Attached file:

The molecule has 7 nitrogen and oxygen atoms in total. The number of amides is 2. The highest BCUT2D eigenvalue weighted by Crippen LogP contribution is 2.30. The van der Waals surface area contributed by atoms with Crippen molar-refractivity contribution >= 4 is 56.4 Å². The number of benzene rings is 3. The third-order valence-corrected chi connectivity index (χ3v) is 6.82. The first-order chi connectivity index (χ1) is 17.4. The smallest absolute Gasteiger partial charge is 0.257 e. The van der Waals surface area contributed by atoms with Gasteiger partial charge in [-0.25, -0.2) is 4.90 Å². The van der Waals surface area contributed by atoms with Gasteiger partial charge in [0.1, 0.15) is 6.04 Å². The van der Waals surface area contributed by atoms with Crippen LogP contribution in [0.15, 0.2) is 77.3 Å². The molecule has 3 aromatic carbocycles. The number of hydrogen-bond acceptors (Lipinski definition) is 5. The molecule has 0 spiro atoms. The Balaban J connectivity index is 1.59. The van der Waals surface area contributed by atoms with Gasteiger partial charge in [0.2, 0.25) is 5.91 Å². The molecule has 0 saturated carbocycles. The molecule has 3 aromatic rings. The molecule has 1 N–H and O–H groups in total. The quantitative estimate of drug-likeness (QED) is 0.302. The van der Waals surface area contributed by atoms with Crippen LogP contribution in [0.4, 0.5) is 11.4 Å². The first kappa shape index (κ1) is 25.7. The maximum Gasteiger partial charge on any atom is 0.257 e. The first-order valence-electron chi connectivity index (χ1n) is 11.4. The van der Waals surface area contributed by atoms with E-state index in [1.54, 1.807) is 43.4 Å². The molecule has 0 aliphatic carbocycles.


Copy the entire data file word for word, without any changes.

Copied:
The molecule has 7 nitrogen and oxygen atoms in total. The number of amides is 2. The highest BCUT2D eigenvalue weighted by Crippen LogP contribution is 2.30. The van der Waals surface area contributed by atoms with Crippen molar-refractivity contribution >= 4 is 56.4 Å². The number of benzene rings is 3. The third-order valence-corrected chi connectivity index (χ3v) is 6.82. The first-order chi connectivity index (χ1) is 17.4. The smallest absolute Gasteiger partial charge is 0.257 e. The van der Waals surface area contributed by atoms with Gasteiger partial charge in [-0.25, -0.2) is 4.90 Å². The van der Waals surface area contributed by atoms with Gasteiger partial charge in [0.1, 0.15) is 6.04 Å². The van der Waals surface area contributed by atoms with Crippen LogP contribution in [0.15, 0.2) is 77.3 Å². The molecule has 3 aromatic carbocycles. The number of hydrogen-bond acceptors (Lipinski definition) is 5. The molecule has 0 spiro atoms. The Balaban J connectivity index is 1.59. The van der Waals surface area contributed by atoms with Gasteiger partial charge in [0.2, 0.25) is 5.91 Å². The molecule has 0 saturated carbocycles. The molecule has 3 aromatic rings. The molecule has 1 N–H and O–H groups in total. The quantitative estimate of drug-likeness (QED) is 0.302. The van der Waals surface area contributed by atoms with Crippen LogP contribution in [0.4, 0.5) is 11.4 Å². The first kappa shape index (κ1) is 25.7. The maximum Gasteiger partial charge on any atom is 0.257 e. The first-order valence-electron chi connectivity index (χ1n) is 11.4. The van der Waals surface area contributed by atoms with E-state index in [1.54, 1.807) is 43.4 Å². The molecule has 0 aliphatic carbocycles.